MVB Senate speech on Creek treaty, 19 May 1826
FRIDAY, MAY 19, 1826.
On motion of Mr. VAN BUREN, the Senate proceeded to consider the report of the managers on the part of the Senate, at the conferrence on the disagreeing votes of the two Houses, on the amendment proposed by the Senate, to the bill making appropriations to carry into effect the Treaty concluded between the United States and the Creek Indians, ratified on the 22nd of April, 1826.
The report having been read—
Mr. VAN BUREN said he should state the circumstances of this case, and the views of the Committee of Conference. A treaty was made in this city, in which it was stipulated, on the part of the United States, that $247,000, together with an annuity of $20,000 a year, and other considerations, should be paid to the Creeks, as a consideration for the extinguishment of their title to lands in the State of Georgia, which the United States, under the cession of 1802, were under obligations to extinguish. The bill from the other House to carry this treaty into effect, directed that the money should be paid and distributed among the chiefs and warriors. That bill came to the Senate, and a confidential communication was made to the Senate, from which it appeared that strong suspicions were entertained that a design existed on the part of the chiefs who made the treaty, to practice a fraud on the Creek nation, by dividing the money amongst themselves and associates. An amendment was proposed by the Senate, which provided for the payment of those moneys in the usual way, and the distribution of them in the usual manner, and in the usual proportion to which the Indians were entitled. That amendment was sent to the other House, who, unadvised as to the facts which were known to the Senate, refused to concur in it, and asked a conference. The conferees, on the part of the Senate, communicated their suspicions to the conferees on the part of the House, and asked them to unite in an application to the Department of War, for information on the subject. This was accordingly done, and the documents sent, in answer, were a letter from the Secretary of War, and a report by Mr. McKenney. From that report it appeared clear and satisfactory, that a design thus existed on the part of the Indians by whom the treaty was negotiated, to distribute of the $247,000 to be paid for the cession by the United States, $159,750 among themselves, and a few favorite chiefs at home, and three Cherokee chiefs who had no interest in the property. Ridge and Vann were to receive by the original treaty, $5000 each. By this agreement of the distribution of the money, each was to receive $15,000 more, making $20,000 for each. Ridge, the father of Ridge who is here, was to receive $10,000. The other $100,000 was to be distributed, $5000, and, in some instances, $10,000, to the chiefs who negotiated the treaty here—varying from one to ten thousand dollars each.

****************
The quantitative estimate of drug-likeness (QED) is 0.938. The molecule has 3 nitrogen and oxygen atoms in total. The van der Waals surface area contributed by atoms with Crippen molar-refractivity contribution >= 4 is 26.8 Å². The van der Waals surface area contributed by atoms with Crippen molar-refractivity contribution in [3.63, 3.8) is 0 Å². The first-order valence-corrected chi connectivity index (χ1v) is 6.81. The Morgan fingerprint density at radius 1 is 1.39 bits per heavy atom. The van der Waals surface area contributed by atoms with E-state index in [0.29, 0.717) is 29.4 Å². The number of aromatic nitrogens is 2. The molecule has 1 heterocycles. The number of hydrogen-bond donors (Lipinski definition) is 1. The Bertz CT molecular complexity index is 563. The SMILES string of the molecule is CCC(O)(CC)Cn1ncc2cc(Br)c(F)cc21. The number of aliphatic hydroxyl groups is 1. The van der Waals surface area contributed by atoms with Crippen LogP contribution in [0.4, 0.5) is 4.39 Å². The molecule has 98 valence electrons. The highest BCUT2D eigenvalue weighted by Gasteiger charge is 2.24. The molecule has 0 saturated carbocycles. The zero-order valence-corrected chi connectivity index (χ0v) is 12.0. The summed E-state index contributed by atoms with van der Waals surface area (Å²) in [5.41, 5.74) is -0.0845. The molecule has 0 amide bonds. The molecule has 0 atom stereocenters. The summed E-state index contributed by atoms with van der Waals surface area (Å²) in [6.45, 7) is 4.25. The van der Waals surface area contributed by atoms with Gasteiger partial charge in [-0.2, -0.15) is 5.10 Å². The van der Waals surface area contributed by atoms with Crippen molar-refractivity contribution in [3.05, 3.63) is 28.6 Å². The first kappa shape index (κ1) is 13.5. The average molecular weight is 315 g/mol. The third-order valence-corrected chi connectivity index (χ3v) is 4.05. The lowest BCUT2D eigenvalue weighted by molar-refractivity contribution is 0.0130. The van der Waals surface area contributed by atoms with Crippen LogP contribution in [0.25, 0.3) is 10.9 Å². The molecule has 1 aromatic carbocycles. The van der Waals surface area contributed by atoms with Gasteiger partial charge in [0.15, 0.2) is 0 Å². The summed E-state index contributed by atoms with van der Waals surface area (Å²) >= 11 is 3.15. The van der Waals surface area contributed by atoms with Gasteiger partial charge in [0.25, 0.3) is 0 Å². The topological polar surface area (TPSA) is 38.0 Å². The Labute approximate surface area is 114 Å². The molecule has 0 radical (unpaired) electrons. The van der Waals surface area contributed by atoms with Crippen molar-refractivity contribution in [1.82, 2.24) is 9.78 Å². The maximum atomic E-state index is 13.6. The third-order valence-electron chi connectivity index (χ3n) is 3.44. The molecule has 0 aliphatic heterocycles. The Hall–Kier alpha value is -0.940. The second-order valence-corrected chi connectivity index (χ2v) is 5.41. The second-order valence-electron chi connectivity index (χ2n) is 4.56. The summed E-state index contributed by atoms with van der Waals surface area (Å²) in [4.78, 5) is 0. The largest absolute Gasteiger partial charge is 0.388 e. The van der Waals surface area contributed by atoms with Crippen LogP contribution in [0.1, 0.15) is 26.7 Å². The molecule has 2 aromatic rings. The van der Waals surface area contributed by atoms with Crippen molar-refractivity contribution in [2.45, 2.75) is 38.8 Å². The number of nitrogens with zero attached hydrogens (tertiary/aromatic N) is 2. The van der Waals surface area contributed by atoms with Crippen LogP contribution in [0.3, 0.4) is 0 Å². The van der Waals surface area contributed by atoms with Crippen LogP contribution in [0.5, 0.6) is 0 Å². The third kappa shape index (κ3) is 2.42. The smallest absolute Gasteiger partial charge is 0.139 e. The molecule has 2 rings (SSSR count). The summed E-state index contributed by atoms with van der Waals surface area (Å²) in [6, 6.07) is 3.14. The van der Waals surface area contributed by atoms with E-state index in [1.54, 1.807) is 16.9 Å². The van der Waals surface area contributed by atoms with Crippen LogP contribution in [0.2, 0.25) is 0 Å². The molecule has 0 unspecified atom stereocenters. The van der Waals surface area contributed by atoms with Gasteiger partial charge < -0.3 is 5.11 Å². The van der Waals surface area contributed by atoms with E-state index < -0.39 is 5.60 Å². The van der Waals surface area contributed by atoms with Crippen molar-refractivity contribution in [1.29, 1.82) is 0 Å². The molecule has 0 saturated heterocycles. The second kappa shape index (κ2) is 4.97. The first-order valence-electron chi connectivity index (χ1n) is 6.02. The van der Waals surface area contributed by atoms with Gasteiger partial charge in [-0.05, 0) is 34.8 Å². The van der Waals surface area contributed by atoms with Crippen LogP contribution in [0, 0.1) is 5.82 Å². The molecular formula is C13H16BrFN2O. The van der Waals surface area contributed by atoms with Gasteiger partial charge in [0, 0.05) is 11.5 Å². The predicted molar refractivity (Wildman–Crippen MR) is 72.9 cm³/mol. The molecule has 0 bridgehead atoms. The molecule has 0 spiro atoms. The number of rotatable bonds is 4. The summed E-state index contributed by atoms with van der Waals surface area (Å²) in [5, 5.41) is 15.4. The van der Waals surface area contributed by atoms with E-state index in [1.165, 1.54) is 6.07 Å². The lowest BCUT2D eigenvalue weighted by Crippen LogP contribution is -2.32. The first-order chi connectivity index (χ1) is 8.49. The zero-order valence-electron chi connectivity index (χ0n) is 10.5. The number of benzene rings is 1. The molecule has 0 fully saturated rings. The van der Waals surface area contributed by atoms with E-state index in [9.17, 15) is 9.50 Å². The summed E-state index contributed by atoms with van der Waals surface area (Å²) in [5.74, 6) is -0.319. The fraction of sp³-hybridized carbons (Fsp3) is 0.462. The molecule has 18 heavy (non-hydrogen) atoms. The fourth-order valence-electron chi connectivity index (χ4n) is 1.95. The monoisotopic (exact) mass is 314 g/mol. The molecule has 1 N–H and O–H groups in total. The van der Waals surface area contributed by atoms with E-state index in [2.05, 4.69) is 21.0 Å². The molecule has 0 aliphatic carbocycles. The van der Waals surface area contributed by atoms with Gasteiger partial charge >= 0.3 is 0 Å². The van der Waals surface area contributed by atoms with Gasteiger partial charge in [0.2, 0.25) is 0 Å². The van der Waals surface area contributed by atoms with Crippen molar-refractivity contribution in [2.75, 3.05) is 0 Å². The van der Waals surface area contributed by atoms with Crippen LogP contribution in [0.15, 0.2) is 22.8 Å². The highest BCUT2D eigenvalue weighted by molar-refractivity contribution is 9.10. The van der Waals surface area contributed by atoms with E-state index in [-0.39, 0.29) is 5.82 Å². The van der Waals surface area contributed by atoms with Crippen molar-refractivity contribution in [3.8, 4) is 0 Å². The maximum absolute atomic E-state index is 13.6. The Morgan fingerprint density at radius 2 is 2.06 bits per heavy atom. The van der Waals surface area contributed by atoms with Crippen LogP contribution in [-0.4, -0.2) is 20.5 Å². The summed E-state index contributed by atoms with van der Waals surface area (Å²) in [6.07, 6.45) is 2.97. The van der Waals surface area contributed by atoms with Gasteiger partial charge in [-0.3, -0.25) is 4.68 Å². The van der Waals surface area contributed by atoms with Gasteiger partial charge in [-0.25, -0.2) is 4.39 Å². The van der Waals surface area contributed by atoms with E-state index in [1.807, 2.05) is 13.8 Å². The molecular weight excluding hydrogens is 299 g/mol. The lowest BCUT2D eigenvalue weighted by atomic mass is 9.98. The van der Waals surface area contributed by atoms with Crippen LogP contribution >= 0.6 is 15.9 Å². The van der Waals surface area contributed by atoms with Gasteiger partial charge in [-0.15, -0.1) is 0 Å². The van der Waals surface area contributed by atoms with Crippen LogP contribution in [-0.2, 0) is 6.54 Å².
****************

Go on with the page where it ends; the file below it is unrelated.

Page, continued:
That this distribution would be a manifest fraud to the Creek nation, Mr. V. B. said, required no argument to elucidate. The conferees of both Houses were well satisfied that this design existed, and of the obligation on the part of the United States, so far as Congress could do so, to defeat so unworthy a scheme. They differed as to the means that Congress ought to use to carry it into effect. (Here Mr. V. B. stated the two modes of distribution proposed by the two Houses.)